Dr. D. Jackson Maxwell
Memphis City Schools (MCS) — which in essence has become Shelby County Schools (SCS) — have had quite a ride over the past few decades. Just the other day, I was trying to add up how many superintendents and interim superintendents I had served under during my tenure. Apparently over the last 25 years, I have worked for seven or eight different superintendents each having their own approaches and philosophies.
What I have noticed is that with each successive administration, new programs are added which have led to a significant amount of mission creep. Mission creep is defined as an organization that has a tendency to unintentionally take on an ever wider scope of responsibilities that go beyond the original objectives. The usual connotation for the phrase “mission creep” is negative in that, as the creep continues, increasingly ambitious endeavors are attempted until the original purpose is lost and/or catastrophic failure occurs.
Educating our nation’s youth is a tricky business. It requires a singular focus on the goal of successfully engaging in activities that directly result in the education of a child to be an academically and socially adept member of our society, imbued with the prerequisite abilities and skills to meet the ever changing demands of today’s reality. Focus is the key, or, otherwise, we find ourselves chasing tangents that divert and obscure our primary mission of educating children. As an educator, parent, and concerned citizen vested in the SCS system on many levels, I feel it is my duty to pay close attention to what our school system is doing to make sure we remain singularly focused on our primary mission.
Unfortunately, I believe we have lost this singular focus and mission creep has set in. For example, in the area of comprehensive health care, SCS now has Regional Health Clinics for students and faculty. The website proclaims that the clinics can conduct basic physicals, urine tests, nutrition counseling, and a host of other minor treatments and procedures. Is this really the job of Shelby County Schools? Are not other governmental and nonprofit agencies tasked with providing every family access to basic medical care? Isn’t that the primary mission of Affordable Care Act, Shelby County Health Clinics, and the Church Health Center. Beyond this, I was recently informed that, thanks to the new SCS Fitness Room, I can enjoy 15 weeks of trainer guided workouts. Isn’t this the business of the YMCA, Kroc Center, and other local gyms? While I am sure that the best intentions of SCS are the health of students and faculty, I ask is this our primary mission?
To go even further, I would suggest sports are an unnecessary expense especially at the middle school level. These programs cost SCS tens of millions of dollars that could otherwise be spent on academic programs that have a proven record of academic achievement such as foreign language classes for elementary students. In my opinion, if parents want their children to be involved in sports, many paths are already available such as church leagues, organizations such as Greenfield Arena, or a host of other competitive leagues for every sport. While a case can be made for how high school sports enable some students to earn college scholarships, I believe that at the middle or elementary level this is mission creep.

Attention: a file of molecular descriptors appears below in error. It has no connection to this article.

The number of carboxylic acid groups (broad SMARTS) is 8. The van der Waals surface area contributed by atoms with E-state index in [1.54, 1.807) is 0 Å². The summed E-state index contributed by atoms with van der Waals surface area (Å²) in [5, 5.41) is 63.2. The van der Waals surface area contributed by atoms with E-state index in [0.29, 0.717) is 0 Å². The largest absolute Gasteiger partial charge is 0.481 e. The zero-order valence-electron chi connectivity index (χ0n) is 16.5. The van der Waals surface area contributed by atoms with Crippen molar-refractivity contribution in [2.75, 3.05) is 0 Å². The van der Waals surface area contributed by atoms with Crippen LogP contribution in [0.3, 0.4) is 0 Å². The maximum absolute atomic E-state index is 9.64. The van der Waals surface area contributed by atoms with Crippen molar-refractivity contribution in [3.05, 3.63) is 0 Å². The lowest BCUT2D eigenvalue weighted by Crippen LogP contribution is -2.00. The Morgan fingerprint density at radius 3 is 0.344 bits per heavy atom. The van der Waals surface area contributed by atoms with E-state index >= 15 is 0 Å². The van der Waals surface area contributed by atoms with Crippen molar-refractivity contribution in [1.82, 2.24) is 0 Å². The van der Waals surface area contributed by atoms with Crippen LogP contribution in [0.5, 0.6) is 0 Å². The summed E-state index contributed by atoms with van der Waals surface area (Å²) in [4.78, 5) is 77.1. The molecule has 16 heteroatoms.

Another area where I see mission creep is in SCS Nutrition Services. This year, SCS mandated that every student will have access to free breakfasts, lunches and even dinners. Previously, free or reduced price meals had only been offered to families in economic distress. Today, every child no matter their family’s income level can receive free meals. On the surface this program appears admirable, however, as I have seen it play-out in reality, it is much less so. Every day, I witness unbelievable waste. Students who bring their lunch often collect a tray full of food just to get the freezer pop, chips, or chocolate milk while discarding the rest. Who can blame them? As for mission creep, on my last check the Federal Government provides the needy with numerous programs including WIC and SNAP (food stamps) to ensure economically challenged parents can feed their children. So, why has SCS decided to involve itself in this duplicitous endeavor? To generate headlines? You be the judge. Could not Memphis’ tax payers’ dollars but spent more wisely?
As a stakeholder, I am constantly amazed at how far SCS has drifted from its core mission of educating children. In the few cases I mentioned here, SCS has assumed the role of health care provider, local gym, sports program director, and soup kitchen. As for mission creep, it is my observation that these are only the tip of the iceberg. I suggest that Shelby County Schools take a step back and review all of these tangents, reflect, and then ask: What is the primary mission of our school system?
Dr. D. Jackson Maxwell is a freelance writer and National Board Certified Teacher with 30 years of educational experience. If you have any questions or comments, please contact him at: email@example.com